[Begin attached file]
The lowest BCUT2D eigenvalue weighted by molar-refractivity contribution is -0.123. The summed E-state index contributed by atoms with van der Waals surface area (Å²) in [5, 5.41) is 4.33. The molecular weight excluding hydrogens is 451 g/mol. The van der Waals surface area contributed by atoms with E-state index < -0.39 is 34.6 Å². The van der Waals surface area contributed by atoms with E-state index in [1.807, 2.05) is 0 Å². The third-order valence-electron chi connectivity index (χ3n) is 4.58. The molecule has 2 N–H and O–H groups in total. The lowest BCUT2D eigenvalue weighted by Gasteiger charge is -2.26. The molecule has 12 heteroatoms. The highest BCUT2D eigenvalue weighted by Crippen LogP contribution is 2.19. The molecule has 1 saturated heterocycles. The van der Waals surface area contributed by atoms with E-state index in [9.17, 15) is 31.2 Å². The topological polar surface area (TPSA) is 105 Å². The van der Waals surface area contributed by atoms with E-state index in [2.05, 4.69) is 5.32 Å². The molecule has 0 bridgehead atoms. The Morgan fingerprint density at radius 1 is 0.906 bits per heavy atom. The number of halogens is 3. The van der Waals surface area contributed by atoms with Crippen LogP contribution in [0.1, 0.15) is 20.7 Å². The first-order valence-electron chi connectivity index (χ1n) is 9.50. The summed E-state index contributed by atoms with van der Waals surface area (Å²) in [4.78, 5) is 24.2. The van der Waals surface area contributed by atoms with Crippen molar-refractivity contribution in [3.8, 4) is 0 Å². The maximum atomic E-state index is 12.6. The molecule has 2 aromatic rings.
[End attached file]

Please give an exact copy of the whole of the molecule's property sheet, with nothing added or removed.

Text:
The lowest BCUT2D eigenvalue weighted by molar-refractivity contribution is -0.123. The summed E-state index contributed by atoms with van der Waals surface area (Å²) in [5, 5.41) is 4.33. The molecular weight excluding hydrogens is 451 g/mol. The van der Waals surface area contributed by atoms with E-state index < -0.39 is 34.6 Å². The van der Waals surface area contributed by atoms with E-state index in [1.807, 2.05) is 0 Å². The third-order valence-electron chi connectivity index (χ3n) is 4.58. The molecule has 2 N–H and O–H groups in total. The lowest BCUT2D eigenvalue weighted by Gasteiger charge is -2.26. The molecule has 12 heteroatoms. The highest BCUT2D eigenvalue weighted by Crippen LogP contribution is 2.19. The molecule has 1 saturated heterocycles. The van der Waals surface area contributed by atoms with E-state index in [9.17, 15) is 31.2 Å². The topological polar surface area (TPSA) is 105 Å². The van der Waals surface area contributed by atoms with E-state index in [2.05, 4.69) is 5.32 Å². The molecule has 0 bridgehead atoms. The Morgan fingerprint density at radius 1 is 0.906 bits per heavy atom. The number of halogens is 3. The van der Waals surface area contributed by atoms with Crippen LogP contribution in [0.1, 0.15) is 20.7 Å². The first-order valence-electron chi connectivity index (χ1n) is 9.50. The summed E-state index contributed by atoms with van der Waals surface area (Å²) in [4.78, 5) is 24.2. The van der Waals surface area contributed by atoms with Crippen molar-refractivity contribution in [3.8, 4) is 0 Å². The maximum atomic E-state index is 12.6. The molecule has 2 aromatic rings.